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House of Lords reinstates import standards controls to Agriculture Bill

21st Oct 2020 / By Alistair Driver

Peers have reinserted powers to the Agriculture Bill intended to protect UK farmers and consumers from imports produced to standards not permitted in the UK under future trade deals.

Last week, amendments inserted in the House of Lords were removed as the Bill passed through the Commons. But in its return to the Lords last night, the Government was defeated on both votes, with a number of Conservative peers backing the industry.

Labour peer Lord Grantchester’s amendment ensuring agricultural and food imports meet equivalent benchmarks as British producers, including on animal welfare, environmental protection and food safety, was backed by 282 votes to 244

A revised version of Independent peer Lord Curry’s amendment to give the Trade and Agriculture Commission more powers to scrutinise trade deals and to require the secretary of state to report to Parliament on the impact of proposed future trade deals on maintaining agri-food standards, including food safety, the environment and animal welfare was backed by 278 votes to 200.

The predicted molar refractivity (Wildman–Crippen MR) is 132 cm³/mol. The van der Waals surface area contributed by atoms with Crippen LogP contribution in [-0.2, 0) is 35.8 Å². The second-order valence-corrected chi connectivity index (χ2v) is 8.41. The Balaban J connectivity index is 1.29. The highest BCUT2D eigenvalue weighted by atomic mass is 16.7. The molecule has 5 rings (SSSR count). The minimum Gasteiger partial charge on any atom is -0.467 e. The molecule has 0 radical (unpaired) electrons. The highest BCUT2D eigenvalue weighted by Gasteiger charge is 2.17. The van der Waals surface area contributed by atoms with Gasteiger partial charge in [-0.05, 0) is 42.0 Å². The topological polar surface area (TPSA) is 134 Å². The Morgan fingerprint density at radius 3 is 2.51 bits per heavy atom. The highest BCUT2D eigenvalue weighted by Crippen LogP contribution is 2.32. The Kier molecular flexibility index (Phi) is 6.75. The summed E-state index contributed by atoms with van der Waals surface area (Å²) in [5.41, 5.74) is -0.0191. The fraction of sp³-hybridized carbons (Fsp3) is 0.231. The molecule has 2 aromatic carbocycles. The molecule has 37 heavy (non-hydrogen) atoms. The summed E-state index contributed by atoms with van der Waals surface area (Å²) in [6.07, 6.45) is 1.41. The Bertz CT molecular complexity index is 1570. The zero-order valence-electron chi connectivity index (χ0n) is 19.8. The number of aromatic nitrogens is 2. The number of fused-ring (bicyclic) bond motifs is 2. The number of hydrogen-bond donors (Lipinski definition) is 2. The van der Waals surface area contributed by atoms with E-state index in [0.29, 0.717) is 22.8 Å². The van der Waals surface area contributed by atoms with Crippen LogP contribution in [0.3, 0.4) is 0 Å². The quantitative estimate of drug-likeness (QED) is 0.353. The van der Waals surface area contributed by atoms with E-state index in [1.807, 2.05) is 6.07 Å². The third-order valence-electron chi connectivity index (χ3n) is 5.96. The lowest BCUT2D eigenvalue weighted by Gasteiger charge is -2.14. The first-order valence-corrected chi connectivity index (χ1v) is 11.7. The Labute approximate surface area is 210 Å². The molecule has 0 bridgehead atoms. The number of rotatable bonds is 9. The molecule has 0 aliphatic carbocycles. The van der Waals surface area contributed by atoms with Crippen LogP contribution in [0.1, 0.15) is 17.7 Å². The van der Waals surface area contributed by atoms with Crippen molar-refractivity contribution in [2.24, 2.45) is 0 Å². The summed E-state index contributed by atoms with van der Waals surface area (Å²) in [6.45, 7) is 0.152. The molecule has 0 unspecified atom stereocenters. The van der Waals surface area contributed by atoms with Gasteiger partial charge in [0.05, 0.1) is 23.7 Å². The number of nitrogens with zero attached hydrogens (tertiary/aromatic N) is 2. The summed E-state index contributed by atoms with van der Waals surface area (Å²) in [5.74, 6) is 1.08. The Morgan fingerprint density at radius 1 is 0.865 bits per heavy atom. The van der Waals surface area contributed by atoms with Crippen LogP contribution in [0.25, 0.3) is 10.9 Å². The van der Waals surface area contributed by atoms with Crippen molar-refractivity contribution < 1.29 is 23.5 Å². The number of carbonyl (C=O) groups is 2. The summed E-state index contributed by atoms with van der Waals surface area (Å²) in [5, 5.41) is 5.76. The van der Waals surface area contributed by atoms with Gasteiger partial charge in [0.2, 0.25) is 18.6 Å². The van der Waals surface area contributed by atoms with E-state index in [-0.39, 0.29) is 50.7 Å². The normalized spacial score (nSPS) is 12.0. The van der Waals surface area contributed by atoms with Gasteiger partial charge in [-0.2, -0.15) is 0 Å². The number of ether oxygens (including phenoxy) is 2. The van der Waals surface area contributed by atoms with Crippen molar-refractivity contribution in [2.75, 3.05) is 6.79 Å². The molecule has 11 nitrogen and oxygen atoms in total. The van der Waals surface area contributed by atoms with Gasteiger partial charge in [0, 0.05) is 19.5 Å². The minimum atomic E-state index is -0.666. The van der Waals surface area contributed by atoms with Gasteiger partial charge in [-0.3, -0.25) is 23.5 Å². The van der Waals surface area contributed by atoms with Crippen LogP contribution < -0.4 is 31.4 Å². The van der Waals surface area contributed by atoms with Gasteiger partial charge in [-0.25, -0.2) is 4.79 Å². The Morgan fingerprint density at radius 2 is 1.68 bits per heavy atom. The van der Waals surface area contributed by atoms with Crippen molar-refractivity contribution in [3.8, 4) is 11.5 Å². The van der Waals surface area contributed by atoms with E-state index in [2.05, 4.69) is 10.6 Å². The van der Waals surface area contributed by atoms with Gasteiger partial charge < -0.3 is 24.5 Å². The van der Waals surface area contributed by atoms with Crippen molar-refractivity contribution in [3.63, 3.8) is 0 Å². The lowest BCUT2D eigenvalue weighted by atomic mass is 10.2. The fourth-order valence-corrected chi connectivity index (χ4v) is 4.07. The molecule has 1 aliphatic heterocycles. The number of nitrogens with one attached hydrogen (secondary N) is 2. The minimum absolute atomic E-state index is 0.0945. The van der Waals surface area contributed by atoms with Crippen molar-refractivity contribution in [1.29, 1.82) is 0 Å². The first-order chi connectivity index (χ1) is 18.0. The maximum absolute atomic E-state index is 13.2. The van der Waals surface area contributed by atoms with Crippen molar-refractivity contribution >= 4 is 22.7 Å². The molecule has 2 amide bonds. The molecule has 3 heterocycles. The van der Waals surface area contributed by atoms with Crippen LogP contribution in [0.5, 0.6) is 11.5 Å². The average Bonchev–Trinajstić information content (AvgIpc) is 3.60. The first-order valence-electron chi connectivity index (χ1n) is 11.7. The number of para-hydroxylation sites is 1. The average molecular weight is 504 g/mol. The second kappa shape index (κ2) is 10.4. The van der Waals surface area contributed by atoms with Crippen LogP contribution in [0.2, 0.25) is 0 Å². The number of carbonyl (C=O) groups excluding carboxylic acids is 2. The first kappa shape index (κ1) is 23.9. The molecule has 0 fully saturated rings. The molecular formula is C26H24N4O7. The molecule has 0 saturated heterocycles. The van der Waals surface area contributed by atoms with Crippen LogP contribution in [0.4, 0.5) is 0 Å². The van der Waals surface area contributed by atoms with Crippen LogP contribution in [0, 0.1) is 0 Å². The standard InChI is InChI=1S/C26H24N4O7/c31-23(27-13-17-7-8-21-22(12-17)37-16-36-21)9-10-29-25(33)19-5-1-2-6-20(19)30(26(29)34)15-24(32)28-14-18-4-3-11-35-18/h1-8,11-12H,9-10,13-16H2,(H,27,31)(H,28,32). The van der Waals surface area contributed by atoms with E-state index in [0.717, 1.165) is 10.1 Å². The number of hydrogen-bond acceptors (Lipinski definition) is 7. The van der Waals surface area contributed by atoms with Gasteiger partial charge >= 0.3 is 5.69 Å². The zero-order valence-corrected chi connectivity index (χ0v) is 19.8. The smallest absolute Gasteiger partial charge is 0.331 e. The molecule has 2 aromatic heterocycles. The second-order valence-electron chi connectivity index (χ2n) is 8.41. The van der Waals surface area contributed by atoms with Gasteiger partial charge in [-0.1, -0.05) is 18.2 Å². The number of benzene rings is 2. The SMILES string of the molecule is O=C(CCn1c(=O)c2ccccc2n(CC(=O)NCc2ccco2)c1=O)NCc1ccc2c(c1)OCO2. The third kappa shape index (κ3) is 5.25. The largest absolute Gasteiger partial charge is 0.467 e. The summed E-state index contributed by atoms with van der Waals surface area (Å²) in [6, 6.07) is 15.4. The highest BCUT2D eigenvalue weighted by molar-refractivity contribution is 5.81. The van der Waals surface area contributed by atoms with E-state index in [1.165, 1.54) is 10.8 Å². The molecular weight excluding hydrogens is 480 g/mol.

You can read more in Pig World HERE

Missed opportunity

NPA chief executive Zoe Davies described last week’s Commons vote on the Agriculture Bill as a ‘massive missed opportunity’.

She said: “This is a massive missed opportunity to provide the necessary legal protection and assurance from government that our sector needs. Vague promises about protecting standards are not enough.

“The US, for example, has made it clear that is not prepared to compromise in future trade deals on issues like the use of ractopamine in pigs and sow stalls, which are still widely used in US pig production, but were banned in the UK in 1999. There are also vast differences in areas like environmental protection, piglet castration and antibiotic use.

“The Government has given no clear indication of how, in the absence of legislation, it would prevent imports of significantly cheaper pork from the US and elsewhere produced using methods that are outlawed in the UK.

“Following the UK sow stall ban in 1999, retailers continued to import large volumes of cheaper pork from the EU produced using sow stalls. The impact was catastrophic as UK producers were unable to compete and went out of business – the pig herd halved in size in just a few years. The Government must learn from previous experience and do more to ensure that history is not repeated.”